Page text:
The Department of Justice (DoJ) announced that the founder of an alleged fraudulent cryptocurrency trading platform, which at one time had a peak market of $3.4 billion, has been indicted by a San Diego Federal grand jury, according to a Feb. 25 release.
DoJ alleges that the crypto trading platform BitConnect amounted to a “global Ponzi scheme” founded by Satish Kumbhani. DoJ says that BitConnect managed to evade the Department of Treasury’s Financial Crimes Enforcement Network (FinCEN) and other enforcement methods by never registering with the FinCEN, which is required by law.
“Crime, particularly crime involving digital currencies, continues to transcend international boundaries,” Assistant Attorney General Kenneth A. Polite Jr. of DoJ’s Criminal Division said in the release. “The department is committed to protecting victims, preserving market integrity, and strengthening its global partnerships to hold accountable criminals engaging in cryptocurrency fraud. We thank our partners around the world for their continued efforts.”
DoJ says that the BitConnect platform and its founder paid early investors with the funds from later investors, earning Kumbhani and his co-conspirators up to $2.4 billion from investors. Court documents also allege that Kumbhani and his co-conspirators shut down a supposed key feature of the platform after a year and later artificially manipulated the BitConnect digital currency to prop up its price.
“[The] indictment reiterates the FBI’s commitment to identifying and addressing bad actors defrauding investors and sullying the ability of legitimate entrepreneurs to innovate within the emergent cryptocurrency space,” Special Agent in Charge Eric B. Smith said in the release. “Dressing up a tried-and-true fraud scheme with a new twist and basing it overseas will not deter the resolve and dedication of the FBI to meticulously investigate and bring such fraudsters to justice.”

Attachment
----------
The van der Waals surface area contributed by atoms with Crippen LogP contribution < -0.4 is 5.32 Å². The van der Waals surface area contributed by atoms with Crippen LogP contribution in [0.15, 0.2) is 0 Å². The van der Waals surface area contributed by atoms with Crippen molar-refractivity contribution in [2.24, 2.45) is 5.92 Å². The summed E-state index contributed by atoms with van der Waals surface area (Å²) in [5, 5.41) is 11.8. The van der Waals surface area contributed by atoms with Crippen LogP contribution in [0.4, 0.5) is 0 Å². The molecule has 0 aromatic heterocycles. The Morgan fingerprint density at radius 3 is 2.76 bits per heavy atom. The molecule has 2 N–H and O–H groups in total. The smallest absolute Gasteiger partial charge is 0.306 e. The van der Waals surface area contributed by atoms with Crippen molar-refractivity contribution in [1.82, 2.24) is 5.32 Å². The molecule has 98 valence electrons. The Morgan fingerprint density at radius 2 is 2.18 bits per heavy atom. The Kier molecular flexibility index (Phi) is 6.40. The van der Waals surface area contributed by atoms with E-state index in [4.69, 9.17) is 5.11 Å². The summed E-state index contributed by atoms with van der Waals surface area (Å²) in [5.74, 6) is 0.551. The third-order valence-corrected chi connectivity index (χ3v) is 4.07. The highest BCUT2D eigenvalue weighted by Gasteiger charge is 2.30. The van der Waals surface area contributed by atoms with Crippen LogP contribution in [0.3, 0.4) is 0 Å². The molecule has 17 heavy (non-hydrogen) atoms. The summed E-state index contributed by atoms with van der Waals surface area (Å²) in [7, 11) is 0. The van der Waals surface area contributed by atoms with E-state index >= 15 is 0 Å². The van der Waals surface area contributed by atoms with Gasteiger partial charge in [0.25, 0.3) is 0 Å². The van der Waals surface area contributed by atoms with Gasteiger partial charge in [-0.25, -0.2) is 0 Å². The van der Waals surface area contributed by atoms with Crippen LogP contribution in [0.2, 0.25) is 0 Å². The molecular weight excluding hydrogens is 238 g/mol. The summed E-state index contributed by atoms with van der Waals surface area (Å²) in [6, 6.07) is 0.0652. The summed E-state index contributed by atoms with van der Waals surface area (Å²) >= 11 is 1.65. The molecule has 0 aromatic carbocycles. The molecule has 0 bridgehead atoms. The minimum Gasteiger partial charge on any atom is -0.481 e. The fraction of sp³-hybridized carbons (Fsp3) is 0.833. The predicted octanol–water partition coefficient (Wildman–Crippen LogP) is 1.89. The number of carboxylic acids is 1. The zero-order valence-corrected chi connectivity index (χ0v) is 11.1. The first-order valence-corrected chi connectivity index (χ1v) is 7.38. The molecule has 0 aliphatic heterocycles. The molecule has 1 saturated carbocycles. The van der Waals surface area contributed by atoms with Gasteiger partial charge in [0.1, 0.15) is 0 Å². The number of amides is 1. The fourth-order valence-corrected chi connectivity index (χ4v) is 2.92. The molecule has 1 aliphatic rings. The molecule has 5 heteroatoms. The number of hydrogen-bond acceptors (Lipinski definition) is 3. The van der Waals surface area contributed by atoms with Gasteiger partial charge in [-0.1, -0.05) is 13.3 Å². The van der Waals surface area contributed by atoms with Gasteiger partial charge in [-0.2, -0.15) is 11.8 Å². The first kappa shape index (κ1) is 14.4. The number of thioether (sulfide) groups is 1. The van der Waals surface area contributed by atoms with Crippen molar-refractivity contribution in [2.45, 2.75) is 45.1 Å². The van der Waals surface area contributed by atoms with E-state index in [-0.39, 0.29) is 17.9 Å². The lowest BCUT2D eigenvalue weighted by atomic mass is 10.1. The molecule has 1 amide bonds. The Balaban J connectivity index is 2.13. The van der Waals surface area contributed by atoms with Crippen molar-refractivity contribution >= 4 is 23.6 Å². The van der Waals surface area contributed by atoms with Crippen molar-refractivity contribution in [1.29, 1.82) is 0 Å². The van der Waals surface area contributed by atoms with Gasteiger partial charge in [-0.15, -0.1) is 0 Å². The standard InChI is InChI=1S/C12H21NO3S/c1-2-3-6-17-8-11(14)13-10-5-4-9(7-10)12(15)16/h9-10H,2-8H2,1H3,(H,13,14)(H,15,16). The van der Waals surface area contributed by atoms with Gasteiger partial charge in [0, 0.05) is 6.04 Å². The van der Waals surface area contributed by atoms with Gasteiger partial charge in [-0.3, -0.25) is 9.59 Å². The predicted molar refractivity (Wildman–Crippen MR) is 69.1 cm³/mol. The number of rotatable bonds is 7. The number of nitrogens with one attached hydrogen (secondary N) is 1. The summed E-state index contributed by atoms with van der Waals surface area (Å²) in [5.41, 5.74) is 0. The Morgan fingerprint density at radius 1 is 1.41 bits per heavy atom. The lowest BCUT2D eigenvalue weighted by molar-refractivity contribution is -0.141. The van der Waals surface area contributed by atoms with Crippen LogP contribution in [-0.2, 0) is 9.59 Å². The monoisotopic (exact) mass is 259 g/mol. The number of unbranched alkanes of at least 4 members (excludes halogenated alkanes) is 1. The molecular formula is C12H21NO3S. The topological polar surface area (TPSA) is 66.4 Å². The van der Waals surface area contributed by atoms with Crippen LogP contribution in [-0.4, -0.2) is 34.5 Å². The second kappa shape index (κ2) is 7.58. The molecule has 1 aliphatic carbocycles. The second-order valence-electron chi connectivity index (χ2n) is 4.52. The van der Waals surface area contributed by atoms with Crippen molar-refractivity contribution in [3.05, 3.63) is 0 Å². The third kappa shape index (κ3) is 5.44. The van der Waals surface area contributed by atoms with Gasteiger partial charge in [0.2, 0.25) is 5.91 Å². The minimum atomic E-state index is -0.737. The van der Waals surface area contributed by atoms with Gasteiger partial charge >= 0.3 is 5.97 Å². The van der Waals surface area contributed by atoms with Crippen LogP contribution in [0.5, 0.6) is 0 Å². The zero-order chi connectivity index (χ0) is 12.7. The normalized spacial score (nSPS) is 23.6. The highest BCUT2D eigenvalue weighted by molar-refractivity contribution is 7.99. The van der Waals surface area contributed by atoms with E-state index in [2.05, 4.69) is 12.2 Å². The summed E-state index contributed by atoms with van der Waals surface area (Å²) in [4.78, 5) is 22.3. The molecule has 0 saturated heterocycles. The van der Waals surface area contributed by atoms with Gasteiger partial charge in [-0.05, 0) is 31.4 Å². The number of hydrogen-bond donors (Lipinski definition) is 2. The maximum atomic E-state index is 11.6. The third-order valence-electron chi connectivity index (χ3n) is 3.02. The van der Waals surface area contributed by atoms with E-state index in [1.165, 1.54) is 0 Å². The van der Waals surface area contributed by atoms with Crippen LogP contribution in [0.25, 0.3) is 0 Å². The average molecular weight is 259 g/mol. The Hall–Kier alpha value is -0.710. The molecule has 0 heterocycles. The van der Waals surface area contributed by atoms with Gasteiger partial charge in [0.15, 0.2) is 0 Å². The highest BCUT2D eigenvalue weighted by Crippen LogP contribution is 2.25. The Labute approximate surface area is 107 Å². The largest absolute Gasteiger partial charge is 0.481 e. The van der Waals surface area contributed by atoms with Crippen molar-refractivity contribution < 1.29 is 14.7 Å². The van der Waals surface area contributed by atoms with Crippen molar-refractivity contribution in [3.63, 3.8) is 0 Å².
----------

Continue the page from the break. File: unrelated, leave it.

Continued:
DoJ has been looking to beef up its work in the cryptocurrency arena, most recently by recording its largest-ever seizure just a few weeks ago, amounting to approximately $3.6 billion in cryptocurrency. The agency also recently named Eun Young Choi the first-ever director of the DoJ’s National Cryptocurrency Enforcement Team.
The Internal Revenue Service is also pushing for more cryptocurrency compliance tools, recently writing to Sen. Maggie Hassan, D-N.H., requesting both more funding and capabilities to better stop and prosecute criminal uses of cryptocurrencies.